View image on TwitterView image on TwitterView image on Twitter

Donald J. Trump

@realDonaldTrump

Replying to @realDonaldTrump

....These THUGS are dishonoring the memory of George Floyd, and I won’t let that happen. Just spoke to Governor Tim Walz and told him that the Military is with him all the way. Any difficulty and we will assume control but, when the looting starts, the shooting starts. Thank you!


27.2K

1:19 AM - May 29, 2020

Twitter Ads info and privacy

22.8K people are talking about this

Headley was chief for two decades and oversaw the Miami Police Department during a time of tremendous racial tension within the city.


In February 1968, two MPD officers stripped a black teenager down to his shorts and dangled him by his ankles from a bridge 80 feet above the Miami River. Officers were conducting searches on patrons of a pool hall, according to a Herald article at the time, and reportedly found that the boy, Robert Owens, was carrying a knife.


There are conflicting stories about what happened to the officers. Some reports say Headley suspended them immediately, while others say one officer resigned and the other was suspended after refusing to do likewise.


Stanley Jean-Poix, president of the Miami Community Police Benevolent Association, the city's black police union, tells New Times Headley had been warned about one of the officers. Jean-Poix says black community leaders told Headley one of the officers was "racist and antagonistic" toward the black community.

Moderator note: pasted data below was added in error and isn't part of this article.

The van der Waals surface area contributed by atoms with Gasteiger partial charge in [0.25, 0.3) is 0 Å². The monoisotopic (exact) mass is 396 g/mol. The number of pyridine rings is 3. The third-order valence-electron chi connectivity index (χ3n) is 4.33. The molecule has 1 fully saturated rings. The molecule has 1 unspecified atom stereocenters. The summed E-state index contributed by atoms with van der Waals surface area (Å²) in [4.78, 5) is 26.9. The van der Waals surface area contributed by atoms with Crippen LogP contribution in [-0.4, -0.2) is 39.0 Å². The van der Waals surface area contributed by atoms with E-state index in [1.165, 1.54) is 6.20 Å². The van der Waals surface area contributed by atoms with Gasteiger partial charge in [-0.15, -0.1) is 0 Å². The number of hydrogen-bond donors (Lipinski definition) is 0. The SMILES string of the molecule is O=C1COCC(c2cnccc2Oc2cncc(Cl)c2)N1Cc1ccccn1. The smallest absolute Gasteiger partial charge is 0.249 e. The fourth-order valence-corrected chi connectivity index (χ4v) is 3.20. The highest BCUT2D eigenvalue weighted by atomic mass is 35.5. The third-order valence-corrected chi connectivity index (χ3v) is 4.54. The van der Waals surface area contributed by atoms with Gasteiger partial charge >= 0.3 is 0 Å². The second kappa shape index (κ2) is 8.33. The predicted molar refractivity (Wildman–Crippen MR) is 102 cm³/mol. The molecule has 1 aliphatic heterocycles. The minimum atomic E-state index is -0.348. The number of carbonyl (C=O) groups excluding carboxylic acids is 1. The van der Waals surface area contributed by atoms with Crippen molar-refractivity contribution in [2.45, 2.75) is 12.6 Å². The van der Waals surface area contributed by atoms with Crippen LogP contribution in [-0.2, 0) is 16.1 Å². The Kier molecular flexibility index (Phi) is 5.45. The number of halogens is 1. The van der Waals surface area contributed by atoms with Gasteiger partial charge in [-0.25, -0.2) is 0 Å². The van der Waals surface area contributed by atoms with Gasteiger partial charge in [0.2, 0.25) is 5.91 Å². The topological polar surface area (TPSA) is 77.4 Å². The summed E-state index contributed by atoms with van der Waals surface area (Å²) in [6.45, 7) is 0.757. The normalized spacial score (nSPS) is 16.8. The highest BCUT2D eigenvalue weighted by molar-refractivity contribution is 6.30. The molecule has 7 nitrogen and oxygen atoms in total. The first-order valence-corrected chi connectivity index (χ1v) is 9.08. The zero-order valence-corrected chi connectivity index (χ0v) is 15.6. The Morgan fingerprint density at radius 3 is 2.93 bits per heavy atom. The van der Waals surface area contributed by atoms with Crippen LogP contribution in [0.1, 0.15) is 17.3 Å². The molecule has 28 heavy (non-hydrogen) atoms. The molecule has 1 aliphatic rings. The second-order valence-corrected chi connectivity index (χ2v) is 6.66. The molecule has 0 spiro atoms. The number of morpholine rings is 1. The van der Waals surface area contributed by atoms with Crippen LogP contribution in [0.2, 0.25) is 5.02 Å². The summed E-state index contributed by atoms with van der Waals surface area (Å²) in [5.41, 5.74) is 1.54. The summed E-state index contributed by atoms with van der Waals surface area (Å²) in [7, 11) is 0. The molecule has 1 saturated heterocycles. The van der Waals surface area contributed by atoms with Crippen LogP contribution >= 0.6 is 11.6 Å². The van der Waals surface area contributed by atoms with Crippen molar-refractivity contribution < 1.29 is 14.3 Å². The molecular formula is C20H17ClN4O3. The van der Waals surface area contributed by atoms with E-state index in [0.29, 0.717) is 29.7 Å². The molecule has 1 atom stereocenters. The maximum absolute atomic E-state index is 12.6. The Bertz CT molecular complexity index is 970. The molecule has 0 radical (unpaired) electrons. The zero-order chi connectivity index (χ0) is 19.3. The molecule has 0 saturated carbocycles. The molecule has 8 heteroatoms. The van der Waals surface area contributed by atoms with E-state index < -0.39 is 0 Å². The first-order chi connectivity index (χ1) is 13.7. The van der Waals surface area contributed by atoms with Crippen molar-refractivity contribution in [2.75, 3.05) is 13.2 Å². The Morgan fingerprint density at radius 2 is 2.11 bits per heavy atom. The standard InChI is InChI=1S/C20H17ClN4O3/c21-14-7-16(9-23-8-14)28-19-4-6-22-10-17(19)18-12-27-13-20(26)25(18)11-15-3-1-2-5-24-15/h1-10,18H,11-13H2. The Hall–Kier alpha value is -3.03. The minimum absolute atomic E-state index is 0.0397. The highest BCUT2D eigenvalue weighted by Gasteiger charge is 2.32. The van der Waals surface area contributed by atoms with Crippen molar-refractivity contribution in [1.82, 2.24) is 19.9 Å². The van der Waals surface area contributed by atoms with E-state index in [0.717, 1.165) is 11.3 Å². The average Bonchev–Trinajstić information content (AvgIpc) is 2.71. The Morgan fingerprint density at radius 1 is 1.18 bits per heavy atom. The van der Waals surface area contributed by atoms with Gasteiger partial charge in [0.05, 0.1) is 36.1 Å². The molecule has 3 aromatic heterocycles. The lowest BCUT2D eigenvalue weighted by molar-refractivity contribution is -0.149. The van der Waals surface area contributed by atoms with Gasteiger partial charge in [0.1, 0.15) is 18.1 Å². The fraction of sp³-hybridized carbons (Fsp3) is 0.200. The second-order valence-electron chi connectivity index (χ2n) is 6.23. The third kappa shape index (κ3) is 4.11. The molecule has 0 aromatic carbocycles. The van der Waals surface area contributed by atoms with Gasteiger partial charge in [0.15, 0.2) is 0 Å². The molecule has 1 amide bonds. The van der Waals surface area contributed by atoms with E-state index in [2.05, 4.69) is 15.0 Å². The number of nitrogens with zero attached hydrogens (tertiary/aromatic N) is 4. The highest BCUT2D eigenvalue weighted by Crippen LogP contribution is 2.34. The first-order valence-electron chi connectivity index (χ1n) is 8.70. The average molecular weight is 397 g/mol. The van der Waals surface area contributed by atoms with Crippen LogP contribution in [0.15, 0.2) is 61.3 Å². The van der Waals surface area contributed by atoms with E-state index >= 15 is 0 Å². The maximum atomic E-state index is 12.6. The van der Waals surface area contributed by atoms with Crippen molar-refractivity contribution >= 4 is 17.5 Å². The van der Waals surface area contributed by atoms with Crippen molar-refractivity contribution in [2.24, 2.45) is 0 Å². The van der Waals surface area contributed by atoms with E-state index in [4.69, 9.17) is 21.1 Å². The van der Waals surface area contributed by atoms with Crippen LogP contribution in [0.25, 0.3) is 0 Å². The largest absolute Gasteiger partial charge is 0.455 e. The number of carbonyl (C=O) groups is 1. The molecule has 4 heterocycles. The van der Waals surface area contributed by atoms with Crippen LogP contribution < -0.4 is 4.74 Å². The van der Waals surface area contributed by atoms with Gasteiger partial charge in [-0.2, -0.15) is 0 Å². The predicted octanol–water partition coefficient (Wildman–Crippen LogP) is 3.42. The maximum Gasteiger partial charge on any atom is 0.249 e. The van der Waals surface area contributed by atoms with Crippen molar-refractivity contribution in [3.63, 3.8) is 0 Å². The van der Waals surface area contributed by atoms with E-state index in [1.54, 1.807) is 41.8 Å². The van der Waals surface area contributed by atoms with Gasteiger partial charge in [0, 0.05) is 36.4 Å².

"They wanted him removed from Liberty City," explains Jean-Poix, who says he has become conversant in the department's history of race relations.


Headley reportedly rejected the leaders' concerns, and when the community learned what the officers did to Owens, they rebelled.


"Tension between the black community and Headley accelerated at that time," Jean-Poix says.


Six months later, community organizers were planning rallies to protest the Republican National Convention in Miami Beach, which secured the nomination of Richard Nixon for president.


Jean-Poix says the organizers were mindful of the fact that the media would be present for the convention and planned the demonstrations to bring continued attention to the issue of police brutality and racism in Miami.